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Ex-Florida Rep. Connie Mack joins Uribe campaign; Saudis build ties to Black Caucus; Treasury sanctions Russian agent who lobbied against Biden: Thursday’s Daily Digest

Ex-Florida Rep. Connie Mack joins campaign to free Colombia’s Uribe

President George W. Bush congratulates President Alvaro Uribe of Colombia after presenting him with the 2009 Presidential Medal of Freedom on Tuesday, Jan. 13, 2009 / White House photo by Chris Greenberg

Republican lobbying firm DCI Group has announced that former Rep. Connie Mack IV (R-Fla.) has joined its advocacy campaign on behalf of former Colombian President Alvaro Uribe.

A former chairman of the House Foreign Affairs Committee’s panel on the Western Hemisphere, Mack said he was “honored” to defend “the integrity of Alvaro Uribe against false attacks” and “the importance of the vital U.S. partnership with Colombia” that the former president helped create. He has not registered as a lobbyist, however.

Uribe was placed under house arrest on Aug. 4 as the country’s Supreme Court decides whether he should stand trial for bribery and witness tampering in relation to years-old allegations of ties to right-wing paramilitary groups. His son signed a $40,000-a-month contract with DCI last month.

Mack has lobbying ties to both Colombia and DCI. Read our story here.

Saudis build ties to Congressional Black Caucus

The Saudi government’s newest lobbying firm is helping the Gulf country build ties to a historically large and powerful Congressional Black Caucus (CBC).

The Williams Group belatedly registered as an agent of the Saudi Embassy for $30,000 per month back in February with the mission of “building relationships with members of Congress and staff.” The contract was effective Oct. 1, 2019. Registered on the account are firm founder and president Michael Williams, who served as special assistant for legislative affairs under President Bill Clinton, and consultant Jennifer Stewart, a former aide to CBC members Eddie Bernice Johnson (D-Texas) and Gregory Meeks (D-N.Y.).

A new lobbying filing indicates the firm was paid $270,000 in the first six months of the contract to provide “strategic advice on engagement with members of Congress.” The firm did not engage in any direct lobbying, just as Williams told reporters when the contract was first disclosed, but the new filing offers insights into the group’s political ties. During the period, Williams disclosed making $5,000 worth of political contributions to four CBC members: Reps. Bennie Thompson (D-Miss.), William Lacy Clay, Jr. (D-Mo.), Lucy McBath (D-Ga.) and Meeks. He also gave $2,500 to the Congressional Black Caucus PAC and $6,100 to three black candidates for Congress: Mondaire Jones ($2,800) and Ritchie Torres ($2,800) of New York and Candace Valenzuela ($500) of Texas.

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Williams Group filing / US Department of Justice

New domestic lobbying filings (LDA)

The Utah nonprofit Operation Underground Railroad, which fights to save children around the world from sex trafficking, has hired its first lobbying firm. Barker Leavitt will lobby on “reauthorization of the Public Private Partnership Advisory Council to End Human Trafficking (PPPAC); federal policy generally related to human trafficking issues; [and] assistance with writing and editing the PPPAC’s 2020 Report to Congress.” The sole registered lobbyist on the account is partner ​Ryan Leavitt, a former legislative director for Sen. Josh Hawley (R-Mo.).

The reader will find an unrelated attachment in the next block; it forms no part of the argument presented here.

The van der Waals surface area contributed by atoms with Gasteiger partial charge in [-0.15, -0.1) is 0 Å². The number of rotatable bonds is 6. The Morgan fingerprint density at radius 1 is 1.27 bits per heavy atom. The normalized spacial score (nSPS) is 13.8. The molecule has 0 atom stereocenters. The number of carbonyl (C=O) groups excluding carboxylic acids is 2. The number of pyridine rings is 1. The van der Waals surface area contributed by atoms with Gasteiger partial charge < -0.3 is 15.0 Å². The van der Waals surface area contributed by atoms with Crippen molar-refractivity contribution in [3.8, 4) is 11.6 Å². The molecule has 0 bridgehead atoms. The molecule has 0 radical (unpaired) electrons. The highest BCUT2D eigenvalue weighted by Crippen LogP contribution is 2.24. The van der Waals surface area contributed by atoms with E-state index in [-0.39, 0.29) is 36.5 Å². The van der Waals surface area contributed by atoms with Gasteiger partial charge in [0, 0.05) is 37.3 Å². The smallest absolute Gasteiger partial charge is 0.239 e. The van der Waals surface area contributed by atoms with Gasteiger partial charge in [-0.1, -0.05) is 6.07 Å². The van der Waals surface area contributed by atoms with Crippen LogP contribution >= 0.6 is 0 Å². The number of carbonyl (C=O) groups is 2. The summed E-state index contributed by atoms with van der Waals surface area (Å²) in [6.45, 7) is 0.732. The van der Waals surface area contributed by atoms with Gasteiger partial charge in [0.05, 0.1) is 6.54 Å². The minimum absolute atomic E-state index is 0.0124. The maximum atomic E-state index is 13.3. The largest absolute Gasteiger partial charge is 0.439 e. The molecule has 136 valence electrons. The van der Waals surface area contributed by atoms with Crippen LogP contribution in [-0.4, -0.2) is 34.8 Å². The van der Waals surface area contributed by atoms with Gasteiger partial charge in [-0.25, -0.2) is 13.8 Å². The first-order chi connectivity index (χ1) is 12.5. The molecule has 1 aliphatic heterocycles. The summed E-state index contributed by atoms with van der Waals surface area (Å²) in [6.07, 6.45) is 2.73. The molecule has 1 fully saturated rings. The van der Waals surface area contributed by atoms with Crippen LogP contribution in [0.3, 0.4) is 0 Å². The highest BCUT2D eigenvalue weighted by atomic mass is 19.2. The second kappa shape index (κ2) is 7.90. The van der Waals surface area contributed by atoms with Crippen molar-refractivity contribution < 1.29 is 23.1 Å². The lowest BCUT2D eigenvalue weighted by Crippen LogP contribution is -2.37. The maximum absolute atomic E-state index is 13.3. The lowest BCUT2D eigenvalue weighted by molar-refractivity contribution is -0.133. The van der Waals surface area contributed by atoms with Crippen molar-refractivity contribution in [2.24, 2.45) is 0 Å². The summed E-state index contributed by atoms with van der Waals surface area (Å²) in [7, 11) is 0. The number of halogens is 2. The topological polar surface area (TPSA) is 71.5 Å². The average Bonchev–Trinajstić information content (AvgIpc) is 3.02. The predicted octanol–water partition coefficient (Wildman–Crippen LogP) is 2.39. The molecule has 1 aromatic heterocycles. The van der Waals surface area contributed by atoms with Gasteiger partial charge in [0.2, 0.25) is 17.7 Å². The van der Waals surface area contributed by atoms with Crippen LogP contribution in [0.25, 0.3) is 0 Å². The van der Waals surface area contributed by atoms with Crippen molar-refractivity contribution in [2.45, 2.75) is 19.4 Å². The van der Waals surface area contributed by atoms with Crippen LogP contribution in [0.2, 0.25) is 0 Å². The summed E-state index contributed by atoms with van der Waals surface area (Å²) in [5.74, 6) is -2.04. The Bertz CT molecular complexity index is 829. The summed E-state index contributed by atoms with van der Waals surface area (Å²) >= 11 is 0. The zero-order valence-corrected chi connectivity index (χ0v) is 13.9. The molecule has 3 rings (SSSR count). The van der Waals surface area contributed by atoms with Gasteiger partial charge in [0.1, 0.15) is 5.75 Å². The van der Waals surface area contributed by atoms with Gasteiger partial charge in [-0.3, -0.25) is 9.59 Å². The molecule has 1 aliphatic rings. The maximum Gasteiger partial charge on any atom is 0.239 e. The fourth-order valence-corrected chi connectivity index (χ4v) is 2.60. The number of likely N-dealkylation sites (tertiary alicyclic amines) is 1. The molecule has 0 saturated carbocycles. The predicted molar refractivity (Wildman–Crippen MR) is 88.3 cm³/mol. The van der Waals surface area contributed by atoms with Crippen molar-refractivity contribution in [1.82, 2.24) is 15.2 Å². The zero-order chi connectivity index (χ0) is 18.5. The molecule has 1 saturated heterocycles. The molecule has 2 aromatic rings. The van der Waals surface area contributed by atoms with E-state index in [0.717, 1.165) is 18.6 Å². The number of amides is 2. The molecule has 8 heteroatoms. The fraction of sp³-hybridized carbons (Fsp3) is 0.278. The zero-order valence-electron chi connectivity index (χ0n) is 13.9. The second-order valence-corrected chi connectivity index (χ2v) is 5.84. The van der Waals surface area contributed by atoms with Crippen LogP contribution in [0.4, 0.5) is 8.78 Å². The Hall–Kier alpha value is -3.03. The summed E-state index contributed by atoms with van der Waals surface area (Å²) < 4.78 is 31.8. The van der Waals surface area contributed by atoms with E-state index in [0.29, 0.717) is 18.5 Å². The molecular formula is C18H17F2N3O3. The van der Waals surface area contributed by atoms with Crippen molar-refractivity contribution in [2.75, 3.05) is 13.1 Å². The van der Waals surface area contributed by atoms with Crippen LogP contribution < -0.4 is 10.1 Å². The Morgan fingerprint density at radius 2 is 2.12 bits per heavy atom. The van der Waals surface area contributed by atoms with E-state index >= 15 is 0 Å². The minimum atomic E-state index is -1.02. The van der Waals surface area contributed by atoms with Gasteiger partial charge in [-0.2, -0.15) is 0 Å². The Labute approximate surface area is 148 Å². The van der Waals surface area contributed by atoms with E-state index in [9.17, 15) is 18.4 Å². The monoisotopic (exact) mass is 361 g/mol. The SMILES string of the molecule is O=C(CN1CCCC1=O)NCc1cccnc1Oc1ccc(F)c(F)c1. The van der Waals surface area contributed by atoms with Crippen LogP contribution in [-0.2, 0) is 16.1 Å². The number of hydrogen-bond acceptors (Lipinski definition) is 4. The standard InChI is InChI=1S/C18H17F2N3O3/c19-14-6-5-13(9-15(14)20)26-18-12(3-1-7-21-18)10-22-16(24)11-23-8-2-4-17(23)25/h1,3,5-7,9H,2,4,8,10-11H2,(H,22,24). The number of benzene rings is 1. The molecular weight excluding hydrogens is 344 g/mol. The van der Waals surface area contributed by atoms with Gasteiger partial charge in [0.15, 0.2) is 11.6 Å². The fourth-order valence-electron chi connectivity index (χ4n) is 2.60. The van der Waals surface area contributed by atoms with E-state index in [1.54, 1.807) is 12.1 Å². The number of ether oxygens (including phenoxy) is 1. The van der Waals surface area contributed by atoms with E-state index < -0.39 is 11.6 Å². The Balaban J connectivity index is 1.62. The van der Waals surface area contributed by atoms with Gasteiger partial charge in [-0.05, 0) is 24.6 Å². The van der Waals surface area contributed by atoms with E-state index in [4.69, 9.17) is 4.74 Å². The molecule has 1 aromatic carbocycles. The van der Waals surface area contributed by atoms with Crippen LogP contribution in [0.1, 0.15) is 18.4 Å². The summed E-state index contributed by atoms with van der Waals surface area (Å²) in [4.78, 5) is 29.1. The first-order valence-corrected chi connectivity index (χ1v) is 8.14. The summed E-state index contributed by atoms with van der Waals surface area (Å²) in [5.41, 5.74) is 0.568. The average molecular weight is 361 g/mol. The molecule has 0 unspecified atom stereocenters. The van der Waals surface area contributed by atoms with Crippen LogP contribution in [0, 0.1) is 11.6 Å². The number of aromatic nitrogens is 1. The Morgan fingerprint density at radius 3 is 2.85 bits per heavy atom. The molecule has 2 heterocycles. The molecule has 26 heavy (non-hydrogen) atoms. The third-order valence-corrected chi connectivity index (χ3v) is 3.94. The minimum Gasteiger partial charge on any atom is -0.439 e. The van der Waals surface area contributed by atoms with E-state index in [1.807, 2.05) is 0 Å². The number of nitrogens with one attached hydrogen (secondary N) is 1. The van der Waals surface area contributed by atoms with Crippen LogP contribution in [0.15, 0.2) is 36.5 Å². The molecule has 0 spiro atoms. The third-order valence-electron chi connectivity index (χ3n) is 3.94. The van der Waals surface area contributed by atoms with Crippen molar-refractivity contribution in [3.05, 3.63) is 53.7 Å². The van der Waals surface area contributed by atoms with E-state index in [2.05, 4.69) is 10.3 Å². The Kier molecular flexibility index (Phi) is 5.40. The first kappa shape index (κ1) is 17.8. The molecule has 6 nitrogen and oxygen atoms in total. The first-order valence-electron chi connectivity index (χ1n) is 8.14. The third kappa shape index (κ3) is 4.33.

The Council for a Livable World spent $35,000 on lobbying of Congress in the second quarter. The group lobbied on defense and non-proliferation issues, including the nuclear deal with Iran and legislation to ban the first use of force against North Korea or Iran without prior approval from Congress. The group announced its support for Joe Biden last month, the first time in its 58-year history it has endorsed a presidential candidate.

In other news

The US Treasury Department today sanctioned a pro-Russian Ukrainian lawmaker for his alleged efforts to influence the 2020 election.

Andrii Derkach and other Russian agents employ manipulation and deceit to attempt to influence elections in the United States and elsewhere around the world,” Treasury Secretary Steven Mnuchin said in a statement. “The United States will continue to use all the tools at its disposal to counter these Russian disinformation campaigns and uphold the integrity of our election system.”

Derkach helped distribute anti-Biden information to congressional Republicans and met with President Donald Trump‘s lawyer Rudy Giuliani in Ukraine in December. He also hired a lobbying firm for $2,000 per month in February to help arrange meetings with executive branch officials and the House and Senate foreign affairs panels. That firm, Global Management Association, is 75 % owned by the wife of Derkach’s former parliament colleague Andrii Artemenko (aka Andy Kuchman), according to its registration with the US Department of Justice. Artemenko, who now resides in the Washington area, is listed as the firm’s executive chairman, with Nabil Bader of Georgia serving as president. The contract was terminated on July 31, Foreign Lobby Report first reported on Aug. 18.